Competition Law (also known as “Anti-Trust Law” in the US and “Anti-Monopoly Law” in China and Russia) is a law that ensures organizations compete fairly with one another by regulating anti-competitive and unfair behaviour. ISSA recognizes the importance of Competition Law and aims for its activities to be compliant with all relevant laws.
ISSA also recognizes that our Members need to be aware of and acting within Competition Law during the execution of any ISSA related duties. The ISSA CEO Office has therefore drawn up this short document providing guidelines that can be used by our Members.
Please note that this document is for information purposes only and the contents should not be construed as legal advice. In the event of any questions or concerns about Competition Law, Members should contact their firm’s legal representative.
OVERVIEW OF COMPETITION LAW
Generally, any action that is aimed at preventing or blocking competition, will be seen as a breach of Competition Law. Below are listed the key actions which are generally considered anti-competitive and therefore unacceptable.
A cartel is a group of market participants who come to an arrangement not to compete with each other. Cartels undertake various non-competitive practices, such as:
- Price fixing
- Bid rigging
- Market sharing
Information Sharing Monopolies
Any organization that has a large market share needs to be aware that it has a dominant position and take steps to ensure that it does not abuse this and monopolize the market. Abuse of a dominant position could take various forms, such as:
- Treating customers differently
- Forcing customers to take products or services they do not want
- Pricing below cost for services
Other Anti-Competitive Activities
There are other arrangements that may also be anti-competitive and should be avoided. Any agreement that limits competition should be considered, such as:
- Joint buying/selling arrangements with competitors
- Restricting the lowest price others can sell your product for
- Agreeing long-term exclusivity contracts
ISSA, as a Swiss-domiciled Association, is a legal registered entity. ISSA is focused on supporting the securities services industry; it primarily liaises with securities services participants, as well as regulators and other industry stakeholders. ISSA`s activities are such that there is a low risk of non-compliance with competition law.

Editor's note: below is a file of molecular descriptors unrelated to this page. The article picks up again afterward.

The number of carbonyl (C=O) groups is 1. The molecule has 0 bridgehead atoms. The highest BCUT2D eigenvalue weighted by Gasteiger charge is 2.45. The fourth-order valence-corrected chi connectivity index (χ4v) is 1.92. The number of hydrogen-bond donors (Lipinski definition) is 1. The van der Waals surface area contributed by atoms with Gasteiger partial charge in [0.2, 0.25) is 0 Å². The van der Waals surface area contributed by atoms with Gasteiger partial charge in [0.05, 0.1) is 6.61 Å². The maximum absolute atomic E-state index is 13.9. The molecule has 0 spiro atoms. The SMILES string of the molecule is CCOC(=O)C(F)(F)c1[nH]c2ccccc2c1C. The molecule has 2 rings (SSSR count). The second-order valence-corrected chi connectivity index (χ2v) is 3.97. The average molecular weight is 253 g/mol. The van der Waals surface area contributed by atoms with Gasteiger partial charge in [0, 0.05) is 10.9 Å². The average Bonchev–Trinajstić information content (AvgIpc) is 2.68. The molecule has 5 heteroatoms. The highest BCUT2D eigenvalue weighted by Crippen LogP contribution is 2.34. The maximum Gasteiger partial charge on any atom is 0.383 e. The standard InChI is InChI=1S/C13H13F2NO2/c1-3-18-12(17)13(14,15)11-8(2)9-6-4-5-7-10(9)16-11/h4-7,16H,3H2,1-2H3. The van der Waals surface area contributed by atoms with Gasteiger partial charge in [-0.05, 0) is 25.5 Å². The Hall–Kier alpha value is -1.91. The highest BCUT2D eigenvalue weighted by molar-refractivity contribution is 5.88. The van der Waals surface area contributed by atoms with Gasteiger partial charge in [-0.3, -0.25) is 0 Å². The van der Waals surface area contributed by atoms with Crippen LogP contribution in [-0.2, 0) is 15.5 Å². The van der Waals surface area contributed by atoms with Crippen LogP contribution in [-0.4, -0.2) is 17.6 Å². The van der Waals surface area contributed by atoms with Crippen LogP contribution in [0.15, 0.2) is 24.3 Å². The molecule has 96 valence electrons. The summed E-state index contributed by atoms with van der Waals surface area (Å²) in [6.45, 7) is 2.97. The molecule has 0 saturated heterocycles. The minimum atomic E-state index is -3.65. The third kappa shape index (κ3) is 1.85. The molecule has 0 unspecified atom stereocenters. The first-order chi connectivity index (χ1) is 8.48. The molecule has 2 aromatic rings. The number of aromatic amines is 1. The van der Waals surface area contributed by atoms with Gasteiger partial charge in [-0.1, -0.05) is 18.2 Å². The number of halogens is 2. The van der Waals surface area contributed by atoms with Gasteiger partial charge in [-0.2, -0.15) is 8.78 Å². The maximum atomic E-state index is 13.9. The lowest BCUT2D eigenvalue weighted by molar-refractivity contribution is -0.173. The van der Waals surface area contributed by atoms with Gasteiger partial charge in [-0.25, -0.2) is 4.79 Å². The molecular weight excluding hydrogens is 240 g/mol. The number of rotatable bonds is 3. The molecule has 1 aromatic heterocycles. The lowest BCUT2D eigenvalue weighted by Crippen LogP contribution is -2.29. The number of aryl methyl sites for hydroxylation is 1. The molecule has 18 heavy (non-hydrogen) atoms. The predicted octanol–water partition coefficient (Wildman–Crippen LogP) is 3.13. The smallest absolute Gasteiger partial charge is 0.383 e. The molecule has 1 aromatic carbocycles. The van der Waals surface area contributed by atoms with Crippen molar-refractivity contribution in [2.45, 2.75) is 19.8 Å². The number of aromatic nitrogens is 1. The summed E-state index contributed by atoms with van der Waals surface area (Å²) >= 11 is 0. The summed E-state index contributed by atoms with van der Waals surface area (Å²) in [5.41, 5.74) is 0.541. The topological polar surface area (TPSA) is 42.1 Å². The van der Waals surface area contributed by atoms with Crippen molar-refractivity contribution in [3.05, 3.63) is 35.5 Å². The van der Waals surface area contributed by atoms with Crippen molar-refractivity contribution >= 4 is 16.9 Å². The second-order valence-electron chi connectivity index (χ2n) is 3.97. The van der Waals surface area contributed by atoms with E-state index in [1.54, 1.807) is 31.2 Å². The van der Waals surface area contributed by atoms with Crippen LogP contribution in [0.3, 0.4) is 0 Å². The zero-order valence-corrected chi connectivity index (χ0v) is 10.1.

Objectives and Activities
The general objectives of the Association are:
- To actively contribute to developing solutions that improve the efficiency and promote best practices to mitigate risk within the securities services industry
- To strengthen international coordination and cooperation among securities services providers, regulators and other industry stakeholders
- To facilitate and stimulate active communication among securities services providers, regulators and other industry stakeholders
The Associations undertakes specific activities, such as:
- The organization of the ISSA Symposium and other meetings and conferences
- The commissioning of Working Groups to deal with selected topics
- The interaction with other industry bodies
- The publication of information material
- The commenting on developments in the finance industry which are of special interest to securities services providers
ISSA has reviewed the general objectives and specific activities undertaken to identify any areas where there may be a risk of breaking competition law. Given the nature of the business, the assessment is that there is a low risk of non-compliance.
It should be noted that, should the objectives or activities substantially change, ISSA will undertake a further review to ensure continued compliance.
It is the responsibility of all ISSA Member Firms and their employees to ensure that they comply with relevant competition law requirements and take appropriate steps should they have concerns over compliance.
In the event that an issue, or perceived issue, regarding anti-competitive behaviour occurs when an ISSA Member Firm is involved in ISSA activities, the ISSA Member firm participant should state their concern immediately, bringing it to the attention of the Chair of the meeting. If the Chair does not deal with the issue to the satisfaction of the participant immediately then the participant should withdraw from the meeting and have their withdrawal included in the meeting minutes. They should then take advice from their own firm’s legal counsel and inform the ISSA CEO of their concern.
|Prepared by:||ISSA CEO Office|